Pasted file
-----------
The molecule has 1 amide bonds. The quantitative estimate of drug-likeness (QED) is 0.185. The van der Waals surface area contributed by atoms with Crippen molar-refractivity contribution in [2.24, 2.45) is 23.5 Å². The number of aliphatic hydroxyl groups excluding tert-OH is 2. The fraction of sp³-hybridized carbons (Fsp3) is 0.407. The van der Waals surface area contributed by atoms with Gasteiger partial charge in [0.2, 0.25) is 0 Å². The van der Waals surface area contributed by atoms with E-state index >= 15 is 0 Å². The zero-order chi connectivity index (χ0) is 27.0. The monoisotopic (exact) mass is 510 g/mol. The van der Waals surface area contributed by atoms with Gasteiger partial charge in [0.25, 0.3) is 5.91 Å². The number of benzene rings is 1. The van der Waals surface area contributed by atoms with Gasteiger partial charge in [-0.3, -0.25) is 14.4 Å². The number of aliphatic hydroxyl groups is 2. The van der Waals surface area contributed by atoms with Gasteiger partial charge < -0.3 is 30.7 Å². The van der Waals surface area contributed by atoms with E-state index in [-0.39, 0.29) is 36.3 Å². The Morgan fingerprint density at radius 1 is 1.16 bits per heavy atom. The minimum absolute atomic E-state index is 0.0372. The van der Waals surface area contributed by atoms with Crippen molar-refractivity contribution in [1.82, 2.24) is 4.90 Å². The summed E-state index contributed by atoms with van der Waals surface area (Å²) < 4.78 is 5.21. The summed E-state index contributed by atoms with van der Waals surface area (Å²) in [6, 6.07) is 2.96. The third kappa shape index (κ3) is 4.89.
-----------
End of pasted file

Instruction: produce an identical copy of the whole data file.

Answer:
The molecule has 1 amide bonds. The quantitative estimate of drug-likeness (QED) is 0.185. The van der Waals surface area contributed by atoms with Crippen molar-refractivity contribution in [2.24, 2.45) is 23.5 Å². The number of aliphatic hydroxyl groups excluding tert-OH is 2. The fraction of sp³-hybridized carbons (Fsp3) is 0.407. The van der Waals surface area contributed by atoms with Gasteiger partial charge in [0.2, 0.25) is 0 Å². The van der Waals surface area contributed by atoms with E-state index >= 15 is 0 Å². The zero-order chi connectivity index (χ0) is 27.0. The monoisotopic (exact) mass is 510 g/mol. The van der Waals surface area contributed by atoms with Gasteiger partial charge in [0.25, 0.3) is 5.91 Å². The number of benzene rings is 1. The van der Waals surface area contributed by atoms with Gasteiger partial charge in [-0.3, -0.25) is 14.4 Å². The number of aliphatic hydroxyl groups is 2. The van der Waals surface area contributed by atoms with Gasteiger partial charge < -0.3 is 30.7 Å². The van der Waals surface area contributed by atoms with E-state index in [-0.39, 0.29) is 36.3 Å². The Morgan fingerprint density at radius 1 is 1.16 bits per heavy atom. The minimum absolute atomic E-state index is 0.0372. The van der Waals surface area contributed by atoms with Crippen molar-refractivity contribution in [1.82, 2.24) is 4.90 Å². The summed E-state index contributed by atoms with van der Waals surface area (Å²) < 4.78 is 5.21. The summed E-state index contributed by atoms with van der Waals surface area (Å²) in [6, 6.07) is 2.96. The third kappa shape index (κ3) is 4.89.